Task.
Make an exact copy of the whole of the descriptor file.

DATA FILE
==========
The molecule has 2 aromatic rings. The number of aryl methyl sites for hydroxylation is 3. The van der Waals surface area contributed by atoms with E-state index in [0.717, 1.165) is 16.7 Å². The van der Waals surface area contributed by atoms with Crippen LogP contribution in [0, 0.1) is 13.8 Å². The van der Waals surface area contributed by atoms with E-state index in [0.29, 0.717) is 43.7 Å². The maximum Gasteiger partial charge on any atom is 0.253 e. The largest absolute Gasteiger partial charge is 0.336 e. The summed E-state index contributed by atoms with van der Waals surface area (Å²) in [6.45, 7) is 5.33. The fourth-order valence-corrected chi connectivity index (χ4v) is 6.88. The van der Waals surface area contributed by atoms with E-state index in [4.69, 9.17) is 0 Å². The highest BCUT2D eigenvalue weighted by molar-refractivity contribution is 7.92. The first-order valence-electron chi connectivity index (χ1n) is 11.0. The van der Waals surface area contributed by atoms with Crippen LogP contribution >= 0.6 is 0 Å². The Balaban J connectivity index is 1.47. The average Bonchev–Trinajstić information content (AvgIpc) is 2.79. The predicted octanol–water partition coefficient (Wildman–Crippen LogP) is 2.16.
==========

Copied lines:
The molecule has 2 aromatic rings. The number of aryl methyl sites for hydroxylation is 3. The van der Waals surface area contributed by atoms with E-state index in [0.717, 1.165) is 16.7 Å². The van der Waals surface area contributed by atoms with Crippen LogP contribution in [0, 0.1) is 13.8 Å². The van der Waals surface area contributed by atoms with E-state index in [0.29, 0.717) is 43.7 Å². The maximum Gasteiger partial charge on any atom is 0.253 e. The largest absolute Gasteiger partial charge is 0.336 e. The summed E-state index contributed by atoms with van der Waals surface area (Å²) in [6.45, 7) is 5.33. The fourth-order valence-corrected chi connectivity index (χ4v) is 6.88. The van der Waals surface area contributed by atoms with E-state index in [4.69, 9.17) is 0 Å². The highest BCUT2D eigenvalue weighted by molar-refractivity contribution is 7.92. The first-order valence-electron chi connectivity index (χ1n) is 11.0. The van der Waals surface area contributed by atoms with Crippen LogP contribution >= 0.6 is 0 Å². The Balaban J connectivity index is 1.47. The average Bonchev–Trinajstić information content (AvgIpc) is 2.79. The predicted octanol–water partition coefficient (Wildman–Crippen LogP) is 2.16.